Eco-design: Sustainable from the start
Today, a large number of demands and requirements are placed on product development. Products must not only function reliably in the customer´s application in accordance with HARTING´s quality standards but must also be manufactured safely and cost-efficiently at the specific production site and comply with applicable standards and laws.
The legal requirements currently focus strongly on the avoidance of substances that are hazardous to the environment and health. The ban on lead has already been in place for some time, while a ban on PFAS (per- and polyfluoroalkyl substances) is also being prepared currently.
Consequently, on the development side it is vital to monitor these bans closely and switch to alternative materials and processes in good time. Information on these substance bans must be available in good time in the global development department and suitable alternative materials and their properties must be fully outlined and explained. In order to achieve this goal, we have provided extensive information on alternative materials in our knowledge management system, while also ensuring procedurally that every material selection is reviewed by experts at the right time in order to correct a faulty selection in good time.
But the focus is not only on legal requirements, the important demand for greater sustainability also influences product development. Here, the eco-design principles as shown in Table X play a significant role.
Ecodesign principle - Destination
Longevity - Lifetime adapted to the target application
Repairability - Replacement and improvement of individual components possible
Material efficiency - Lightweight construction, miniaturisation, process optimisation
Energy efficiency - Lower energy consumption in production and operation
Low in hazardous substances - No substances in the product or in production that are hazardous to the environment or health
Renewable raw materials - High proportion of renewable raw materials in the product and its packaging
Recyclability - Recyclable materials in the product and packaging, easy separation of different materials
Some product features have a direct positive influence on several eco-design factors. For example, product weight will not only influence material efficiency, but will also reduce energy consumption in a mobile application. Examples of recent product developments that particularly reduce product weight are the SPE interface, which significantly reduces the weight of the wiring harness due to the lower number of cores. In the development of high-current contacts, we were also able to significantly increase the current-carrying capacity with the same contact diameter and thereby achieve significant weight savings in customer applications.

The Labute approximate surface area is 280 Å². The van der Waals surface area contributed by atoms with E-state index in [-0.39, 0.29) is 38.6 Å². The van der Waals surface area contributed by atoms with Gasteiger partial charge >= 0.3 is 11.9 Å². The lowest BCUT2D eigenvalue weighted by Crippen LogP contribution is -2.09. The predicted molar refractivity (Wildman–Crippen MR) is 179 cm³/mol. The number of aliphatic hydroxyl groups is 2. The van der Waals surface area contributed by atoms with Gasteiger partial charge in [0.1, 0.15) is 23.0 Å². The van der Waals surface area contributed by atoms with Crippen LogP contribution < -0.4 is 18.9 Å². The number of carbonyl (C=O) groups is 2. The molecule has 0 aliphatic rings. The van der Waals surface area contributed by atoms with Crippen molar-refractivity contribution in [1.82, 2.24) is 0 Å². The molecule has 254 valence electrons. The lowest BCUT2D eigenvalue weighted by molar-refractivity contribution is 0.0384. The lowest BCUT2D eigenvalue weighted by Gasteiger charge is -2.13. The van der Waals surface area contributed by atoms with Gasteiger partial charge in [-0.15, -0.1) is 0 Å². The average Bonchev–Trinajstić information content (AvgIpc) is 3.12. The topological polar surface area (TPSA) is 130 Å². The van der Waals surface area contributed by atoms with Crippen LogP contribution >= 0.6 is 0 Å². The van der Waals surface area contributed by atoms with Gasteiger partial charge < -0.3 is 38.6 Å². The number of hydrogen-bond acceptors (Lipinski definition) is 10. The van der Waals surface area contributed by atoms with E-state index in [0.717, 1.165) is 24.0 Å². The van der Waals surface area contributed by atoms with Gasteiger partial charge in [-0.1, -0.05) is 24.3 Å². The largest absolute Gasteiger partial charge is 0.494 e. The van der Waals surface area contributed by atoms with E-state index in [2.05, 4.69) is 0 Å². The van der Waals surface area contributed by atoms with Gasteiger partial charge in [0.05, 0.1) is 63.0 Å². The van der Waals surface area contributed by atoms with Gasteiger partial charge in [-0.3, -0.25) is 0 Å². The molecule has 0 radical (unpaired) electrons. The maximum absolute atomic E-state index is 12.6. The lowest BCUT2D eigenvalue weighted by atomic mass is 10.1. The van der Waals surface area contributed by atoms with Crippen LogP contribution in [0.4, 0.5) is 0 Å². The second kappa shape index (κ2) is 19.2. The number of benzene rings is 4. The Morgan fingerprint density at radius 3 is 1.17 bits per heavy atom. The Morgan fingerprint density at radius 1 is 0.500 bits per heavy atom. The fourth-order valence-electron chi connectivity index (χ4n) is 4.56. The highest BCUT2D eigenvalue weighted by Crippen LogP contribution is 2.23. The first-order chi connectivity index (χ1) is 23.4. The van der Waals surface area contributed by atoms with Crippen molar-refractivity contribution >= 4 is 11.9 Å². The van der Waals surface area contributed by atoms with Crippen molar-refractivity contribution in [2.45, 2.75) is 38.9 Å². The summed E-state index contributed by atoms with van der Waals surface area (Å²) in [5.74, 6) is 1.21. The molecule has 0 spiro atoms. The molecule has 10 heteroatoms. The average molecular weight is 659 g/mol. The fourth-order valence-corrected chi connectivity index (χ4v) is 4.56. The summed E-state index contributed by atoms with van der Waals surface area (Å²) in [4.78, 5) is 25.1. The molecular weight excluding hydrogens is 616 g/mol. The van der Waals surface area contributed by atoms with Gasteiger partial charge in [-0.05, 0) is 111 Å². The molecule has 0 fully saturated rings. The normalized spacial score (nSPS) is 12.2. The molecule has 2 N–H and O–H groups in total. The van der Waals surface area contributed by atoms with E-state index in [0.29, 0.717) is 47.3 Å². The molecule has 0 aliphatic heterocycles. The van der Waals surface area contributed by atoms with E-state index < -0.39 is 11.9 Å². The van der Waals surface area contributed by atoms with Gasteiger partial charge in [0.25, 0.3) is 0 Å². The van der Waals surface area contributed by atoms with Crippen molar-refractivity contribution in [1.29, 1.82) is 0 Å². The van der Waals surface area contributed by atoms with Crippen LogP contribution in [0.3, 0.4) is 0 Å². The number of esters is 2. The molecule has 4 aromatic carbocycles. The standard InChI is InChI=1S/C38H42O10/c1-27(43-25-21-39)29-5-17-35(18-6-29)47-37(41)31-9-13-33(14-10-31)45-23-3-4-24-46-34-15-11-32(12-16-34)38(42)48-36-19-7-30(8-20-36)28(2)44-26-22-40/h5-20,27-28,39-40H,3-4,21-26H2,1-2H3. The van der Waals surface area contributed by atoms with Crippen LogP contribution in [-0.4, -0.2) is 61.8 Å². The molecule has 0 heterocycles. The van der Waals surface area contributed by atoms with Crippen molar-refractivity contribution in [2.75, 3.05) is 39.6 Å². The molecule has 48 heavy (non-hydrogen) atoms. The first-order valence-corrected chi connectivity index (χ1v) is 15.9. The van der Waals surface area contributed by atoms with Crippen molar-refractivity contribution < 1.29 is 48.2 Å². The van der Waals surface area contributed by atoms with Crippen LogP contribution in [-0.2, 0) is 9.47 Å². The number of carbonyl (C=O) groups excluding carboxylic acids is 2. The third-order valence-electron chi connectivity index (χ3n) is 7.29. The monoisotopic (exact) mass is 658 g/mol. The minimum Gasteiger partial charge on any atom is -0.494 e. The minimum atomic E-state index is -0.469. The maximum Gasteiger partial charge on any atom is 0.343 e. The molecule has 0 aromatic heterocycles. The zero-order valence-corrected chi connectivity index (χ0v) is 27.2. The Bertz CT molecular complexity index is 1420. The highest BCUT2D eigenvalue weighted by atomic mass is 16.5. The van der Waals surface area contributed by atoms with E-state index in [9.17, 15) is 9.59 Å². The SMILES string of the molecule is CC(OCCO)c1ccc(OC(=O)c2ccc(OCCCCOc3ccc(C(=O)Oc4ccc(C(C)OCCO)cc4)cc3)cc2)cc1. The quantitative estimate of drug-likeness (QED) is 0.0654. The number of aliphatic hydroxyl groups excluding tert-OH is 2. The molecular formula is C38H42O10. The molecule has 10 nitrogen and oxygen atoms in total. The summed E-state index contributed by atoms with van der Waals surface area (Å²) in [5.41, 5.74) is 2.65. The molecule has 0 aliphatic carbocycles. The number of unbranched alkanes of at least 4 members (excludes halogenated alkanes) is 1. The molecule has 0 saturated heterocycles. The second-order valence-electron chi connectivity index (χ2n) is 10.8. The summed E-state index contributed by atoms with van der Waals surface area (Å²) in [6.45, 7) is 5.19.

Reductions of the contact resistance also has several positive effects. The current carrying capacity increases, and at the same time the emitted heat and the energy losses are reduced. This lowers cooling requirements and lifts the energy efficiency of the connected system.
Not all eco-design principles can be reconciled with the product requirements. Overmoulded connectors, for example, are cheaper and more robust, but more difficult to recycle and repair. Appropriate compromises must be found here in order to meet the competing requirements in the best possible manner.
In order to solve this problem, HARTING is taking part in a funded project that aims to relate the eco-design principles to each other and make them systematically assessable (see box).
Once this project is completed, we will be able to meet our customers´ wishes and demands for cost-effective products that can be manufactured and operated sustainably, thereby making important contributions to environmental protection.
Sustainable Lifecycle Engineering:
In future, the focus will no longer be placed solely on technical and commercial requirementsin development. Rather, there will be an additional examination of factors such as the environmental compatibility of the product or the extraction conditions associated with raw materials. But at what point should sustainability information - and above all which information – flow into the development process? We are investigating these questions in the joint project Sustainable Lifecycle Engineering.
Methods and tools are being developed based on three fields of action - the identification of relevant sustainability requirements, the derivation of model-based decision support and the inclusion of the product life cycle. HARTING will implement these in its own development during the project and feed the experience gained back to the project team. In this way, we will arrive at a systematic development methodology that makes sustainability requirements transparent and takes them into account from the outset in the decision-making process. This is an exciting and innovative approach that we are driving forward together with our partners Diebold Nixdorf, Fraunhofer IEM, Miele, Siemens Digital Software Industries, Paderborn University, Wago and the Wuppertal Institute. The project is being funded by the Ministry of Economic Affairs, Innovation, Digitalisation and Energy of the state of North Rhine-Westphalia in the it's OWL cluster of excellence over a period of three years.